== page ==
However, what Gade defines as the greatest achievement in his career, has turned into a stormy legal dispute. The Center's actual employer until the end of 2021 was Brix Software, a company founded by Ilan Grobman to provide software services to Cross River. Now, Brix is suing the bank, claiming that Gade "stole" 126 employees.

According to the lawsuit filed in April, just prior to the 2021 Hanukkah holiday, on a Zoom call with the Brix employees, Gade wished them a happy holiday… and then offered everyone an immediate move to work at the development subsidiary established by Cross River in Israel, offering higher salaries, bonuses, and indemnification from any claims by Brix. The workers responded in droves.

"There was business cooperation between the parties," says attorney Gideon Weinbaum , of law firm Epstein Rosenblum Maoz , one of the lawyers representing Brix . "The bank was interested in purchasing Brix, and the parties agreed on an appraiser, who determined its value, but Cross River hired another appraiser who gave a lower valuation. Then, when they're in the middle of talks, Gilles Gade turns to all the employees in the said conversation, and makes a unilateral move that goes against the agreement with Brix. Beyond the legal aspect, trust was seriously damaged and there was also very serious damage to Ilan personally."

For his part, Gade says, "Ilan was like a brother to me. I don't want to guess what's going through his mind. I feel terrible. But I felt that our employees were in danger. When we hired these people, we promised they would be part of Cross River. At the time, we were waiting for regulatory approval to operate a development center outside the United States - and Brix was established solely for that purpose, and had only one customer: us. We created Brix, and it was created to disappear in December 2021. But at the end of November I saw that the people managing Brix were making things very difficult. We wanted it to happen in a friendly way, and it didn't work out." In the meantime, the lawsuit is in a preliminary stage, and waiting for a pre-trial date to be set.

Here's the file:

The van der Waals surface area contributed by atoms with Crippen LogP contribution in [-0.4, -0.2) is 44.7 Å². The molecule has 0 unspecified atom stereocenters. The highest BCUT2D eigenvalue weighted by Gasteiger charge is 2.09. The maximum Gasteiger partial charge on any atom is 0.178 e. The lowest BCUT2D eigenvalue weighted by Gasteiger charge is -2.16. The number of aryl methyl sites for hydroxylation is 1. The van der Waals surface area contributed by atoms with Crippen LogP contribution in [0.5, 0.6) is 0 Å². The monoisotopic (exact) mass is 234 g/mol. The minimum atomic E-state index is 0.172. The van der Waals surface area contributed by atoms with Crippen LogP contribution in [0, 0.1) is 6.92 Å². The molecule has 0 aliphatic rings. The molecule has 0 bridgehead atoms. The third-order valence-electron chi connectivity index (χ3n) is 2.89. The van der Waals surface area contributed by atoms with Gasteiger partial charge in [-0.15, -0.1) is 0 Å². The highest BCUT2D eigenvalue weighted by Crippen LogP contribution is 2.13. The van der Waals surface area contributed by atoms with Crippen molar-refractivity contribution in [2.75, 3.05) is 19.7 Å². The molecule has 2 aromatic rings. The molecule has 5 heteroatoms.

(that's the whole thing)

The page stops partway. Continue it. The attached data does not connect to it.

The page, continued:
More than 50% of the workers at the heart of the drama at the Har Hotzvim industrial zone are from the haredi (ultra-Orthodox Jewish) sector. This is no coincidence. "I want to do what is right for Israel and Jerusalem. I believe that if we offer training and give them jobs, they'll be able to support themselves. These are not outsourced jobs that some American company provides at $20,000 a year, or $10-15 an hour. We pay very well. Our average salary is $125,000 a year," Gade says.

"The haredi employees also prefer us because we treat them better. Amazon, Google and Facebook don't know how to respect their modesty rules, and their different kashrut requirements. We respect everyone. We have Mizrahi Jews, haredim, religious Zionists - the whole Jewish spectrum. It's an ingathering of the exiles."

Licensed to bank at peak crisis

Gade caught the Wall Street bug while still in Paris. Although in his youth he enrolled in medical studies, he found his true calling at business school, the IMIP-MBA Institute in Paris. "My rabbi said: 'Go into business administration because that's where the future is, and maybe, one day, you'll go back to medicine.'"